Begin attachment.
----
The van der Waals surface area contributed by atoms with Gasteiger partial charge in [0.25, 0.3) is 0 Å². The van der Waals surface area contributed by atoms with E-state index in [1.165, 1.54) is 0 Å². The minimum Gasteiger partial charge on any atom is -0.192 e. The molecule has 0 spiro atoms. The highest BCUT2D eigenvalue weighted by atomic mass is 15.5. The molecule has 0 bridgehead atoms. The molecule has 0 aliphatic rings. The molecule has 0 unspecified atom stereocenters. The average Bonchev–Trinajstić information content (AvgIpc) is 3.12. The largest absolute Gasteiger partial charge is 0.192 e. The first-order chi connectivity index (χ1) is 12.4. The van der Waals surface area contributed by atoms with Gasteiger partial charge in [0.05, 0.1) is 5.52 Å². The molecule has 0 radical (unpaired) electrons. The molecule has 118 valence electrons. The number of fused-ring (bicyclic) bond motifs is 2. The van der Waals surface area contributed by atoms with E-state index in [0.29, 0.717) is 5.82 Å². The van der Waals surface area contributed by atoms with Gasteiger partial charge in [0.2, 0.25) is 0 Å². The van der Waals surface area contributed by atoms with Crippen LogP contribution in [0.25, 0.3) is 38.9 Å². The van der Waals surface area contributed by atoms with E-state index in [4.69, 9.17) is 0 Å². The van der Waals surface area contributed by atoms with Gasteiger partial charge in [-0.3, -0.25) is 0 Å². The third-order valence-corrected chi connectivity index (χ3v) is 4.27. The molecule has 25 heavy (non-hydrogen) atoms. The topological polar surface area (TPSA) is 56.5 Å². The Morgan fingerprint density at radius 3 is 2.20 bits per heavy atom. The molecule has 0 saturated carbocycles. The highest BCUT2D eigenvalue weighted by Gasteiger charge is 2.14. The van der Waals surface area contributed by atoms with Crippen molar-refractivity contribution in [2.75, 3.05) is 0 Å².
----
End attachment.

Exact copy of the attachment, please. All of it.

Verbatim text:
The van der Waals surface area contributed by atoms with Gasteiger partial charge in [0.25, 0.3) is 0 Å². The van der Waals surface area contributed by atoms with E-state index in [1.165, 1.54) is 0 Å². The minimum Gasteiger partial charge on any atom is -0.192 e. The molecule has 0 spiro atoms. The highest BCUT2D eigenvalue weighted by atomic mass is 15.5. The molecule has 0 bridgehead atoms. The molecule has 0 aliphatic rings. The molecule has 0 unspecified atom stereocenters. The average Bonchev–Trinajstić information content (AvgIpc) is 3.12. The largest absolute Gasteiger partial charge is 0.192 e. The first-order chi connectivity index (χ1) is 12.4. The van der Waals surface area contributed by atoms with Gasteiger partial charge in [0.05, 0.1) is 5.52 Å². The molecule has 0 radical (unpaired) electrons. The molecule has 118 valence electrons. The number of fused-ring (bicyclic) bond motifs is 2. The van der Waals surface area contributed by atoms with E-state index in [0.29, 0.717) is 5.82 Å². The van der Waals surface area contributed by atoms with Gasteiger partial charge in [0.2, 0.25) is 0 Å². The van der Waals surface area contributed by atoms with Crippen LogP contribution in [0.25, 0.3) is 38.9 Å². The van der Waals surface area contributed by atoms with E-state index in [4.69, 9.17) is 0 Å². The van der Waals surface area contributed by atoms with Gasteiger partial charge in [-0.3, -0.25) is 0 Å². The third-order valence-corrected chi connectivity index (χ3v) is 4.27. The molecule has 25 heavy (non-hydrogen) atoms. The topological polar surface area (TPSA) is 56.5 Å². The Morgan fingerprint density at radius 3 is 2.20 bits per heavy atom. The molecule has 0 saturated carbocycles. The highest BCUT2D eigenvalue weighted by Gasteiger charge is 2.14. The van der Waals surface area contributed by atoms with Crippen molar-refractivity contribution in [2.75, 3.05) is 0 Å².